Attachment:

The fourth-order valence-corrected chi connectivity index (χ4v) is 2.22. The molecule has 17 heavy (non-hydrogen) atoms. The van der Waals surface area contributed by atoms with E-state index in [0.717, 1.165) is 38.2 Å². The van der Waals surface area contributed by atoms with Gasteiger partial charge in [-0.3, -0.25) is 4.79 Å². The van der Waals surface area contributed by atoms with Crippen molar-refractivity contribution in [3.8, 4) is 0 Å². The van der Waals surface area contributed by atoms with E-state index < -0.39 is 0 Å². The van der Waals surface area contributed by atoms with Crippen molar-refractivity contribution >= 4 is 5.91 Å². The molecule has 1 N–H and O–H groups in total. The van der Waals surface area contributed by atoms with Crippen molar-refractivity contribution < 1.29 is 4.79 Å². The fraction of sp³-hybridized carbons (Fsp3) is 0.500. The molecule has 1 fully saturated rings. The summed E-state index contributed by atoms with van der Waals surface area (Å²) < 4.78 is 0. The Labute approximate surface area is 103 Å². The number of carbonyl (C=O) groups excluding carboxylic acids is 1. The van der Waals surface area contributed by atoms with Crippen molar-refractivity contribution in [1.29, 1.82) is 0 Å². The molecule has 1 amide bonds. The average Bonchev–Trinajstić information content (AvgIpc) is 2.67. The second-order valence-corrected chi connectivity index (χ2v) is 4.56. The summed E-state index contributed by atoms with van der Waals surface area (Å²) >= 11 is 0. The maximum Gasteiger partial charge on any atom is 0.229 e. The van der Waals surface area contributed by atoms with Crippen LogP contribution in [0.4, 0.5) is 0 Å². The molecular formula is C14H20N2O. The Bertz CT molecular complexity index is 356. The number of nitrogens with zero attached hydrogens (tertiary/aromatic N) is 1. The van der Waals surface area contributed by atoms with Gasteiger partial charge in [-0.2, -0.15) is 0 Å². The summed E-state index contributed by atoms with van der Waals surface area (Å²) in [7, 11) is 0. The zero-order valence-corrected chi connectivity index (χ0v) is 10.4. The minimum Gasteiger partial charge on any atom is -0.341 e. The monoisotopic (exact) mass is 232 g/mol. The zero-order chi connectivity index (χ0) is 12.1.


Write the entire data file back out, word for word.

The fourth-order valence-corrected chi connectivity index (χ4v) is 2.22. The molecule has 17 heavy (non-hydrogen) atoms. The van der Waals surface area contributed by atoms with E-state index in [0.717, 1.165) is 38.2 Å². The van der Waals surface area contributed by atoms with Gasteiger partial charge in [-0.3, -0.25) is 4.79 Å². The van der Waals surface area contributed by atoms with Crippen molar-refractivity contribution in [3.8, 4) is 0 Å². The van der Waals surface area contributed by atoms with E-state index < -0.39 is 0 Å². The van der Waals surface area contributed by atoms with Crippen molar-refractivity contribution >= 4 is 5.91 Å². The molecule has 1 N–H and O–H groups in total. The van der Waals surface area contributed by atoms with Crippen molar-refractivity contribution < 1.29 is 4.79 Å². The fraction of sp³-hybridized carbons (Fsp3) is 0.500. The molecule has 1 fully saturated rings. The summed E-state index contributed by atoms with van der Waals surface area (Å²) < 4.78 is 0. The Labute approximate surface area is 103 Å². The number of carbonyl (C=O) groups excluding carboxylic acids is 1. The van der Waals surface area contributed by atoms with Crippen molar-refractivity contribution in [1.29, 1.82) is 0 Å². The molecule has 1 amide bonds. The average Bonchev–Trinajstić information content (AvgIpc) is 2.67. The second-order valence-corrected chi connectivity index (χ2v) is 4.56. The summed E-state index contributed by atoms with van der Waals surface area (Å²) >= 11 is 0. The maximum Gasteiger partial charge on any atom is 0.229 e. The van der Waals surface area contributed by atoms with Crippen LogP contribution in [0.4, 0.5) is 0 Å². The molecular formula is C14H20N2O. The Bertz CT molecular complexity index is 356. The number of nitrogens with zero attached hydrogens (tertiary/aromatic N) is 1. The van der Waals surface area contributed by atoms with Gasteiger partial charge in [-0.2, -0.15) is 0 Å². The summed E-state index contributed by atoms with van der Waals surface area (Å²) in [7, 11) is 0. The zero-order valence-corrected chi connectivity index (χ0v) is 10.4. The minimum Gasteiger partial charge on any atom is -0.341 e. The monoisotopic (exact) mass is 232 g/mol. The zero-order chi connectivity index (χ0) is 12.1.